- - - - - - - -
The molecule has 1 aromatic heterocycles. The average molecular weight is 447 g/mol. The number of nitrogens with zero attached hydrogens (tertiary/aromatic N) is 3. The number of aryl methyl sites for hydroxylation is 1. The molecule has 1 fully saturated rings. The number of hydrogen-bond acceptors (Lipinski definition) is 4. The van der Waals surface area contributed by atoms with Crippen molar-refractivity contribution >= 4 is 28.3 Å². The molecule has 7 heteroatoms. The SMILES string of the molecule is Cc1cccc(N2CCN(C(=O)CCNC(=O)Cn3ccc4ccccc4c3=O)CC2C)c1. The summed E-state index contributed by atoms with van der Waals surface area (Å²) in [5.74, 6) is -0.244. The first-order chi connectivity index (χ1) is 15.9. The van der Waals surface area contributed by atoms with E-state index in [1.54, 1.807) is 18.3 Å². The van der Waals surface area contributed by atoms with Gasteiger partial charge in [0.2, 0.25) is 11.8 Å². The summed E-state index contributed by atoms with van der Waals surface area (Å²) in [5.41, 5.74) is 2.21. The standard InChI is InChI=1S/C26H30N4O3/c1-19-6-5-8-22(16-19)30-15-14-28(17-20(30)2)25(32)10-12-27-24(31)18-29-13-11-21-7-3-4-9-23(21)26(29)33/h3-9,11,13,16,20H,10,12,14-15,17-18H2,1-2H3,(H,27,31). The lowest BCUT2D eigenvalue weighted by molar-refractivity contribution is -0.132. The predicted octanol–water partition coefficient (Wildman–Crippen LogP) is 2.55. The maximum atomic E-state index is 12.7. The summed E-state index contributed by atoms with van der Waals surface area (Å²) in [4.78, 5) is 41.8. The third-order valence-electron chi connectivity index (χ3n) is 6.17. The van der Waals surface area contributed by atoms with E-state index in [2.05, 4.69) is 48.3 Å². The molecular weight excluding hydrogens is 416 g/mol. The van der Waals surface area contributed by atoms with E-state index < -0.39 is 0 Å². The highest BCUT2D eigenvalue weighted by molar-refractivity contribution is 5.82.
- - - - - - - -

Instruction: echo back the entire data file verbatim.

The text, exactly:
The molecule has 1 aromatic heterocycles. The average molecular weight is 447 g/mol. The number of nitrogens with zero attached hydrogens (tertiary/aromatic N) is 3. The number of aryl methyl sites for hydroxylation is 1. The molecule has 1 fully saturated rings. The number of hydrogen-bond acceptors (Lipinski definition) is 4. The van der Waals surface area contributed by atoms with Crippen molar-refractivity contribution >= 4 is 28.3 Å². The molecule has 7 heteroatoms. The SMILES string of the molecule is Cc1cccc(N2CCN(C(=O)CCNC(=O)Cn3ccc4ccccc4c3=O)CC2C)c1. The summed E-state index contributed by atoms with van der Waals surface area (Å²) in [5.74, 6) is -0.244. The first-order chi connectivity index (χ1) is 15.9. The van der Waals surface area contributed by atoms with E-state index in [1.54, 1.807) is 18.3 Å². The van der Waals surface area contributed by atoms with Gasteiger partial charge in [0.2, 0.25) is 11.8 Å². The summed E-state index contributed by atoms with van der Waals surface area (Å²) in [5.41, 5.74) is 2.21. The standard InChI is InChI=1S/C26H30N4O3/c1-19-6-5-8-22(16-19)30-15-14-28(17-20(30)2)25(32)10-12-27-24(31)18-29-13-11-21-7-3-4-9-23(21)26(29)33/h3-9,11,13,16,20H,10,12,14-15,17-18H2,1-2H3,(H,27,31). The lowest BCUT2D eigenvalue weighted by molar-refractivity contribution is -0.132. The predicted octanol–water partition coefficient (Wildman–Crippen LogP) is 2.55. The maximum atomic E-state index is 12.7. The summed E-state index contributed by atoms with van der Waals surface area (Å²) in [4.78, 5) is 41.8. The third-order valence-electron chi connectivity index (χ3n) is 6.17. The van der Waals surface area contributed by atoms with E-state index in [2.05, 4.69) is 48.3 Å². The molecular weight excluding hydrogens is 416 g/mol. The van der Waals surface area contributed by atoms with E-state index < -0.39 is 0 Å². The highest BCUT2D eigenvalue weighted by molar-refractivity contribution is 5.82.